‘Rewarding experience’ for Dementia residents and carer at Rendlesham

Understanding and patience provide ‘rewarding experience’ for dementia residents and carers at Rendlesham Care Centre in Ipswich.

Brandon Sullivan never really thought about a career in care until giving up his previous job in marketing to look after a close family relative.
Understanding and patience provide ‘rewarding experience’ for dementia residents and carers.

Here, he talks about his role as a carer for people living with dementia in Rendlesham, near Woodbridge.

This year’s Dementia Awareness Week, from May 15-21, will encourage people to confront dementia head.

The initiative aims to raise awareness of the illness – and how it need not prevent sufferers from enjoying full and active lives.

Last month, a Suffolk County Council report predicted the rate of dementia among over 65s was set to rise by two thirds in the county over the next 15 years – to nearly 20,000.

Among those helping people cope with Alzheimer’s disease and other forms of dementia, Brandon Sullivan’s daily duties at Rendlesham Care Centre include giving personal care, assisting with eating and providing mental stimulation, always with a person-centred approach of treating everyone with dignity and respect.

“It’s not true, in my experience, that people with dementia aren’t able to connect with their environment,” he said.

“Our residents have a very intuitive way of making connections which often surprises us. They know who we are and this encourages me to give further stimulation and emotional contact. I feel part of their family and they have acknowledged that.”

Rendlesham Care Centre provides residential care, nursing and dementia care for up to 60 elderly residents.

Mr Sullivan, who works on Oak Two, a part of the care home for 19 residents with fairly advanced dementia, admits he never really thought about a career in care, but gave up his previous job in marketing some six years ago to care for a close family relative.

“I didn’t know if I would be any good at caring for people with dementia, because frankly it was far outside my comfort zone and experience.

“But when I met the home manager, Ruth Halls, she reassured me that there would be ongoing support to develop and grow in the role.”

After the first couple of months, Mr Sullivan said he was overwhelmed by a fear of “getting it wrong”, but highlighted the value of ongoing in-house training in understanding dementia and how to engage with the Mental Capacity Act and Deprivation of Liberty Safeguarding.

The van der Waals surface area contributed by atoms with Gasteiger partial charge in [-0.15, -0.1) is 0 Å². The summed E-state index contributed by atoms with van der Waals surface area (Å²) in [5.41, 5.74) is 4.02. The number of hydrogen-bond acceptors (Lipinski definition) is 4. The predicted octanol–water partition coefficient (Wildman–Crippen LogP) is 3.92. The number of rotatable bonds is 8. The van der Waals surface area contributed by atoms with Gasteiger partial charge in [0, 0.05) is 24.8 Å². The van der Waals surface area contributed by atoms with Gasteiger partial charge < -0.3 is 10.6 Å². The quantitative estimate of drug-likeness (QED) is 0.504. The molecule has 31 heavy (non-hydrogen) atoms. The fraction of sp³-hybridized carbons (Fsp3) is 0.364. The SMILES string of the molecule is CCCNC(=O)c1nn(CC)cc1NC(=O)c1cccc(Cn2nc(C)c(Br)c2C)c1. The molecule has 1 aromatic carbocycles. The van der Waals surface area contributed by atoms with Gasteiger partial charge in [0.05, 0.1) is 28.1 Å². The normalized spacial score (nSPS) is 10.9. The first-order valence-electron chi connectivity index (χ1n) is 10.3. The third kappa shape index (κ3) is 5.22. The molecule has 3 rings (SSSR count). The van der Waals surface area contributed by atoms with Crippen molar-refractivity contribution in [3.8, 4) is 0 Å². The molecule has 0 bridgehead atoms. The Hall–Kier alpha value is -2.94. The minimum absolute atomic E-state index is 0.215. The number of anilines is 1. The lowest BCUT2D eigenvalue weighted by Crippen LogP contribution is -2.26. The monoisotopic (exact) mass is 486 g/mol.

Rendlesham Care Centre is part of Caring Homes, which runs a City & Guilds accredited in-house dementia training programme for all its employees in care homes.

“The industry is, rightly, highly regulated,” said Mr Sullivan. “I was reassured that what I was doing was correct.

“I am, in many ways, a reflection of the nurturing I have received from other people working here.”

Working part-time allows Mr Sullivan to study for an Open University degree, with modules including counselling, philosophy and business.

Like many, he had a preconceived idea of dementia and associated conditions, thinking the decline was simply linear.

“It’s much more complex than that, and we need to constantly ask questions to evaluate the capacity of the people in our care, because so many things impact on them from day to day,” he said.

“I come to work prepared to take on board how anyone is on that day, helping them to make the best of it. Sometimes they are in good spirits, other days verbal or physical abilities are impaired. I take them as they are at that moment, and try to make a difference. Things change from moment to moment. It is, in my opinion, about honouring another human being and helping them.

“We have to be constantly alert to everything that’s happening, as we can’t always predict what will happen next.

“There are extraordinarily beautiful moments of connection between carers and residents. This, I attribute to how carers work together intuitively, underpinned by a combination of understanding, patience and a desire to deliver the best possible care to our residents. It makes it a very rewarding experience for both residents and carers.”

A series of events to encourage people to talk about dementia are being held in Suffolk from Monday as part of Dementia Awareness Week.

The campaign, spearheaded by the Alzheimer’s Society, provides an opportunity for people to speak to staff and volunteers for advice and more information on the condition.

Call the Alzheimer’s Society’s National Dementia Helpline on 0300 222 1122 or visit alzheimers.org.uk/DAW.

Rendlesham Care Centre

Home Manager

Joanne Rix


Suffolk Drive,
IP12 2TP

0808 223 5531
View care home

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